July 11, 2017 > Editorial: Alliteration
In literature, the term alliteration equates to a specific type of echo or resonance. For instance, the tongue twister: Peter Piper picked a peck of pickled peppers is considered to fall in this category since the ÒpÓ sound repeats throughout the sentence. Professor HigginsÕ training sentence for Eliza Doolittle in My Fair Lady - The rain in Spain falls mainly on the plain - is close but since repetition is through vowels, not the first letter, it is called assonance. Literature, especially poetry uses plenty of both forms plus many others, giving license to expand our thinking beyond what directly and immediately affects our daily lives.
So, who cares about language and repetition except professors, poets and students of the English language?
While for many the answer is an emphatic yawn of disinterest, sometimes the results of repetition and its indirect consequences are significant and important, worthy of more than fleeting thought. When applied to political decisions, inattention can have significant impact on the well-being of all residents. New retail and residential development or redevelopment can instill vigor into neighborhoods and the economy, but wrapped within a myriad of zoning changes and design modifications, additional factors including impact on schools, traffic, road wear, protection and other services are vital concerns that require close attention. Although such applications to planning commissions and city councils can appear repetitious, they are not.
This is the same dictum that applies to driving an automobile. The process can become instinctual and routine but the result of inattention, catastrophic; items on a city council agenda include contracts, expenditures and policies that can have far-reaching effects. Without close attention from councilmembers and citizens alike, results can stray far from the original intent.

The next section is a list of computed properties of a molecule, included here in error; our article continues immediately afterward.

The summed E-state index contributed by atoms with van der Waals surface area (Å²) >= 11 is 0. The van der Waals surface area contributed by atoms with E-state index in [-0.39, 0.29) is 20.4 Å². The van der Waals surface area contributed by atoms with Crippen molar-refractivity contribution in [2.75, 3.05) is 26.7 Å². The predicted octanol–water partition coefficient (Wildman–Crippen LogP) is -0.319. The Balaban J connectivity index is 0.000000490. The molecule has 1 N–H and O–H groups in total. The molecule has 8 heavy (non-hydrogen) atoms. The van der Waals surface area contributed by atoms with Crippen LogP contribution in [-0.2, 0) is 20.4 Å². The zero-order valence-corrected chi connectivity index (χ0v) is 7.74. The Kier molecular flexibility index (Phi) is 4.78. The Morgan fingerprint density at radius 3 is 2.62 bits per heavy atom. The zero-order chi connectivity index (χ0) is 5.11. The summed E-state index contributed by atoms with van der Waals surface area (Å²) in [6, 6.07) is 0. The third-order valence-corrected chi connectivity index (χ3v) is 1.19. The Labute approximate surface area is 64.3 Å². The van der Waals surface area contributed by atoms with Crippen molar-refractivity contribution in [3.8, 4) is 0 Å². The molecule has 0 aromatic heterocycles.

Just as households, cities and other public entities operate with budgets that outline how money from your taxes are spent. With the advent of electronic media, proposals and budgets are readily available for inspection by everyone. In the past, bulky documents were difficult to access but information is now at your fingertips; even massive proposals can be absorbed with some time and effort.
Articles in newspapers, such as this one, condense material, but are inadequate to convey all the information available. For example, an interview with Fremont Public Works Director Hans Larsen in this issue, gives a brief look at an important part of the City budget. However, the document, available online, is much more specific and well presented. Do you know how the City is spending your money? Another item of interest is a proposal by Union Pacific RR and Altamont Corridor Express (ACE) to alter and significantly increase rail traffic within the greater Tri-City area [ACEforward]. Documentation is immense, but so are the stakes.
Although budgets and development plans do not rhyme, they do echo repeatedly through the community and deserve attention and concern. T.S. Eliot (1888-1965) wrote of dark consequences of inattention in his poem following World War I, ÒThe Hollow Men,Ó published in 1925. He envisioned the end of mankind as, Ònot with a bang but a whimper.Ó But in other writings, he encourages personal, energetic participation when he says, ÒYou are the music while the music lasts.Ó
In discussions of traffic, schools or personal safety, whether alliteration or assonance, will you be the music who cares?